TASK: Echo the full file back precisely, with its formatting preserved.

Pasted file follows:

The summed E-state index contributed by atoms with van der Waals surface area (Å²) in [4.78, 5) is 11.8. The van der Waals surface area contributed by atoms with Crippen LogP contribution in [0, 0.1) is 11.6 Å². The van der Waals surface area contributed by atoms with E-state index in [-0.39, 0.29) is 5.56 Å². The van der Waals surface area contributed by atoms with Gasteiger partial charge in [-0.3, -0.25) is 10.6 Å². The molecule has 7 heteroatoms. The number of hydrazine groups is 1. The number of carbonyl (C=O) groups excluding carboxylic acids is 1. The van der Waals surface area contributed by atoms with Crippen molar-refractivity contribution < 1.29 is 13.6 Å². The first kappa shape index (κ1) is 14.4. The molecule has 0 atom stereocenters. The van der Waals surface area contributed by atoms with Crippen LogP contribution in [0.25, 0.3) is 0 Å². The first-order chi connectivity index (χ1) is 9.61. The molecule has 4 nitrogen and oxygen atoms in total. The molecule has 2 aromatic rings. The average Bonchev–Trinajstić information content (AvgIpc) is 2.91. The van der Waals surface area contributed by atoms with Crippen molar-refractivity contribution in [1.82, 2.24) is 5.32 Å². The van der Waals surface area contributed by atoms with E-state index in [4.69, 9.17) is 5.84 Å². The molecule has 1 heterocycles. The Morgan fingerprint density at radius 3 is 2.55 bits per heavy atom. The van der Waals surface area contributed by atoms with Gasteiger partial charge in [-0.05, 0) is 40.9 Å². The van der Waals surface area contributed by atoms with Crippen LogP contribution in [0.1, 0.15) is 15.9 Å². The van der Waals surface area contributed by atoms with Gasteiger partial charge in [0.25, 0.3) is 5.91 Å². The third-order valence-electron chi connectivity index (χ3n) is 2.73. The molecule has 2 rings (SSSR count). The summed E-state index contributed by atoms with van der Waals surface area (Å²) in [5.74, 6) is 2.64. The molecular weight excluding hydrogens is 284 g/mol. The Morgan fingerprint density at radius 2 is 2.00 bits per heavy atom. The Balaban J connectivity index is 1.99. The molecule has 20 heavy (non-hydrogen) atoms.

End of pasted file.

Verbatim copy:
The summed E-state index contributed by atoms with van der Waals surface area (Å²) in [4.78, 5) is 11.8. The van der Waals surface area contributed by atoms with Crippen LogP contribution in [0, 0.1) is 11.6 Å². The van der Waals surface area contributed by atoms with E-state index in [-0.39, 0.29) is 5.56 Å². The van der Waals surface area contributed by atoms with Gasteiger partial charge in [-0.3, -0.25) is 10.6 Å². The molecule has 7 heteroatoms. The number of hydrazine groups is 1. The number of carbonyl (C=O) groups excluding carboxylic acids is 1. The van der Waals surface area contributed by atoms with Crippen molar-refractivity contribution < 1.29 is 13.6 Å². The first kappa shape index (κ1) is 14.4. The molecule has 0 atom stereocenters. The van der Waals surface area contributed by atoms with Crippen LogP contribution in [0.25, 0.3) is 0 Å². The first-order chi connectivity index (χ1) is 9.61. The molecule has 4 nitrogen and oxygen atoms in total. The molecule has 2 aromatic rings. The average Bonchev–Trinajstić information content (AvgIpc) is 2.91. The van der Waals surface area contributed by atoms with Crippen molar-refractivity contribution in [1.82, 2.24) is 5.32 Å². The van der Waals surface area contributed by atoms with E-state index in [4.69, 9.17) is 5.84 Å². The molecule has 1 heterocycles. The Morgan fingerprint density at radius 3 is 2.55 bits per heavy atom. The van der Waals surface area contributed by atoms with Gasteiger partial charge in [-0.05, 0) is 40.9 Å². The van der Waals surface area contributed by atoms with Crippen LogP contribution in [0.1, 0.15) is 15.9 Å². The van der Waals surface area contributed by atoms with Gasteiger partial charge in [0.25, 0.3) is 5.91 Å². The third-order valence-electron chi connectivity index (χ3n) is 2.73. The molecule has 2 rings (SSSR count). The summed E-state index contributed by atoms with van der Waals surface area (Å²) in [5.74, 6) is 2.64. The molecular weight excluding hydrogens is 284 g/mol. The Morgan fingerprint density at radius 2 is 2.00 bits per heavy atom. The Balaban J connectivity index is 1.99. The molecule has 20 heavy (non-hydrogen) atoms.